And now the cross is upraised. The scaffold stands. Will Jesus hesitate? He is the Willing Servant to the end. Man's bitter hate drives in the nails. Hell makes its direct assault. The Father hides His smile. All earth, all heaven, desert Him. But Jesus willingly serves on, until the mightiest of all mighty words sounds forth, 'It is finished.' Yes! Salvation is accomplished! Redemption is secured! Each type is answered! Every payment is paid! Each penalty is thoroughly endured! The curse is drained! Satan is vanquished! Hell's borders are broken down! His people are all free! The Father's will is done, the holy service is performed, Jehovah's Servant has acted out the glorious work! 'It is finished!'
O my soul, you may indeed stand fearless on the rock of this completed service. The work is done, is fully done, is done forever. The heavens again receive Him. The Servant enters with a Victor's crown. There He still serves. Salvation's building consists of countless stones. All must be found, and fitly framed together. They lie on many a mountain's brow, in many a hidden valley, on many a distant plain. Each is a precious soul. Each must abhor the loathsomeness of self, and rejoice in Jesus's blood, and cling with sincere faith to His saving arms.
By day, by night, without one moment's pause, Jesus pursues the work of winning souls. He sends His Spirit on the wings of love. He calls and qualifies ministering pastors. At His command they raise the beacon of the cross. Devoted missionaries break all endearing ties, and seek the outcasts beneath tropic suns, in ice-clad rocks, and amid tribes which Satan holds in death-cold bonds. Thus Christ still serves the purposes of grace. A mighty voice cries, Come! And all who are ordained to life obey. Onward the healing waves will roll until the blessed company is complete. Then comes the end. The glorious plan is gloriously finished. The kingdom is delivered to the Father. The Willing Servant shows the collected mass all gathered in, all saved. Not one is lost. Not one is absent. Each member of the mystic body fills its place.
Reader! at that day where will be your place? Oh! pause. Put not the question away from you. Perhaps you sigh, I would like to be numbered with the saved, but how can I have hope? Tell me. Where is your fear? Is it lest the tremendous billows of your sins should swell above His willingness to save? If all the guilt of all the lost multiplied and magnified beyond all power to count or measure, weighed heavily upon your conscience, still venture to His feet. The willing Jesus will not cast you out. His heart, His love, His zeal, His pity, His bleeding wounds, His undertaken office, all forbid it. Let not His acts on earth, let not His voice from heaven, be in vain.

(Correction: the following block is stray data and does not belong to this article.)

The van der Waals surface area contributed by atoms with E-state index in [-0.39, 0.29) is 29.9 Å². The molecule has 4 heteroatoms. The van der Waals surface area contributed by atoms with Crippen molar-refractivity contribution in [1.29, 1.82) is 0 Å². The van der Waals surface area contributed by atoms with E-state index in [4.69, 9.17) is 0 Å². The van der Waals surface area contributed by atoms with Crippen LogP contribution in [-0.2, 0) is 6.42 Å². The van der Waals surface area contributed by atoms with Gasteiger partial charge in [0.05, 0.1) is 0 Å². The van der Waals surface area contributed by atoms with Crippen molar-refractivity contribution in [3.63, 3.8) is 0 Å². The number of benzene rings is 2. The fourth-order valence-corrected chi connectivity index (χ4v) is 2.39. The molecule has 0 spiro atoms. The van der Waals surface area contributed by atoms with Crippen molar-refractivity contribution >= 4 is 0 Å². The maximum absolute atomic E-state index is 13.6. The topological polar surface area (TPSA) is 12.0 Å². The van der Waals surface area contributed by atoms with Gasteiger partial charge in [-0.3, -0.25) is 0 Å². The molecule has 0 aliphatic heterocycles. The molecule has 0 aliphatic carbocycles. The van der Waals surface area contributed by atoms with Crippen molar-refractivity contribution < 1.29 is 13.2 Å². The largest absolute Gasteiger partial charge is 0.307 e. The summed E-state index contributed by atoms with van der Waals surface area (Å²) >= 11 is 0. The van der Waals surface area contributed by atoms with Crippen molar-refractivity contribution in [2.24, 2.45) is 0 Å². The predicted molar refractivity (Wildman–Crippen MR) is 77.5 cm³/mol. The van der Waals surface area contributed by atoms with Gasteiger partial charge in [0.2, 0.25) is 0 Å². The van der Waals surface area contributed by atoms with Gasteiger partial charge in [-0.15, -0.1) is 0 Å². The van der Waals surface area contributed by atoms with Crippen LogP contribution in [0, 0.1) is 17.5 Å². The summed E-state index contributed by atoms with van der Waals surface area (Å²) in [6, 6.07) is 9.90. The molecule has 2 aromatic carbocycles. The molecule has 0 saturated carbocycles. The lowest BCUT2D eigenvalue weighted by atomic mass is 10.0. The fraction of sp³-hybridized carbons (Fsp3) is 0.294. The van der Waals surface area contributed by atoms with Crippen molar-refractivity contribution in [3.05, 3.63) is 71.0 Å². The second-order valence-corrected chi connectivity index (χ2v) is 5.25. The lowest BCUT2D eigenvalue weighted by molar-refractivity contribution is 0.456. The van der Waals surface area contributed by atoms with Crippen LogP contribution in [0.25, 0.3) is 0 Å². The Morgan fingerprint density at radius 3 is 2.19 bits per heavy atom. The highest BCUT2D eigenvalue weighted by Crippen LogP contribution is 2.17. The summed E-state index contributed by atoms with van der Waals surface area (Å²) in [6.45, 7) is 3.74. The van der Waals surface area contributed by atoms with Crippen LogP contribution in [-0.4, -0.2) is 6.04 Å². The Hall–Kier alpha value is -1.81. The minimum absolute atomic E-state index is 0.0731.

Did misery ever seek relief from Him, and not receive more than a ready welcome? Fly forth in spirit to the bright saints in light. The testimony from each rejoicing heart is one. They all give glory to a willing Jesus. With united voice they tell, that when they cast their ruined souls upon Him, He tenderly embraced, and sweetly cheered, and fully pardoned, and entirely saved. Hear now His voice. Throughout the Bible, and from faithful lips, it still is sounding—Will you? Will you be made whole?
Be persuaded then. Tarry not. Let this accepted moment find you a willing suppliant at a willing Savior's cross. None ever perished because Christ would not hear. None ever fell into the burning lake because He turned from the beseeching cry.
But stay, there is another word. It seals perdition on all who stand apart. Take heed, lest it enclose you in its hopeless doom. 'You will not come to me, that you might have life.'